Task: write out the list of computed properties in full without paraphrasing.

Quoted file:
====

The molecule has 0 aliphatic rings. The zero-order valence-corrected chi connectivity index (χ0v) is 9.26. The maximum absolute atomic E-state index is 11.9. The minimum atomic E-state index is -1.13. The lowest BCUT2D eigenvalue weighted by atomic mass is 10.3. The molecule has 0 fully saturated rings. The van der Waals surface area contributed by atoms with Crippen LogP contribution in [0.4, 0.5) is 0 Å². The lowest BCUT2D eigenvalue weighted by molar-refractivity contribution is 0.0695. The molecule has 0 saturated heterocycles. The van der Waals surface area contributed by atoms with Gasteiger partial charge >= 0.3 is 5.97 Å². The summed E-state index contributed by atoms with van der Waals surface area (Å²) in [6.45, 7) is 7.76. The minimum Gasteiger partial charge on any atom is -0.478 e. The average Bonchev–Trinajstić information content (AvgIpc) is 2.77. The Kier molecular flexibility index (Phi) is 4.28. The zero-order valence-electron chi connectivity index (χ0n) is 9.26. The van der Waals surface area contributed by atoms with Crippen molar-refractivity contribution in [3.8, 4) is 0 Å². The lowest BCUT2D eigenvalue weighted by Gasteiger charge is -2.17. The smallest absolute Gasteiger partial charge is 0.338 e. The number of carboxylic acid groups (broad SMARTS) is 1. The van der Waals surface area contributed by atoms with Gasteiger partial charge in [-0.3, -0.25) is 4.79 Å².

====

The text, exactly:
The molecule has 0 aliphatic rings. The zero-order valence-corrected chi connectivity index (χ0v) is 9.26. The maximum absolute atomic E-state index is 11.9. The minimum atomic E-state index is -1.13. The lowest BCUT2D eigenvalue weighted by atomic mass is 10.3. The molecule has 0 fully saturated rings. The van der Waals surface area contributed by atoms with Crippen LogP contribution in [0.4, 0.5) is 0 Å². The lowest BCUT2D eigenvalue weighted by molar-refractivity contribution is 0.0695. The molecule has 0 saturated heterocycles. The van der Waals surface area contributed by atoms with Gasteiger partial charge >= 0.3 is 5.97 Å². The summed E-state index contributed by atoms with van der Waals surface area (Å²) in [6.45, 7) is 7.76. The minimum Gasteiger partial charge on any atom is -0.478 e. The average Bonchev–Trinajstić information content (AvgIpc) is 2.77. The Kier molecular flexibility index (Phi) is 4.28. The zero-order valence-electron chi connectivity index (χ0n) is 9.26. The van der Waals surface area contributed by atoms with Crippen molar-refractivity contribution in [3.8, 4) is 0 Å². The lowest BCUT2D eigenvalue weighted by Gasteiger charge is -2.17. The smallest absolute Gasteiger partial charge is 0.338 e. The number of carboxylic acid groups (broad SMARTS) is 1. The van der Waals surface area contributed by atoms with Gasteiger partial charge in [-0.3, -0.25) is 4.79 Å².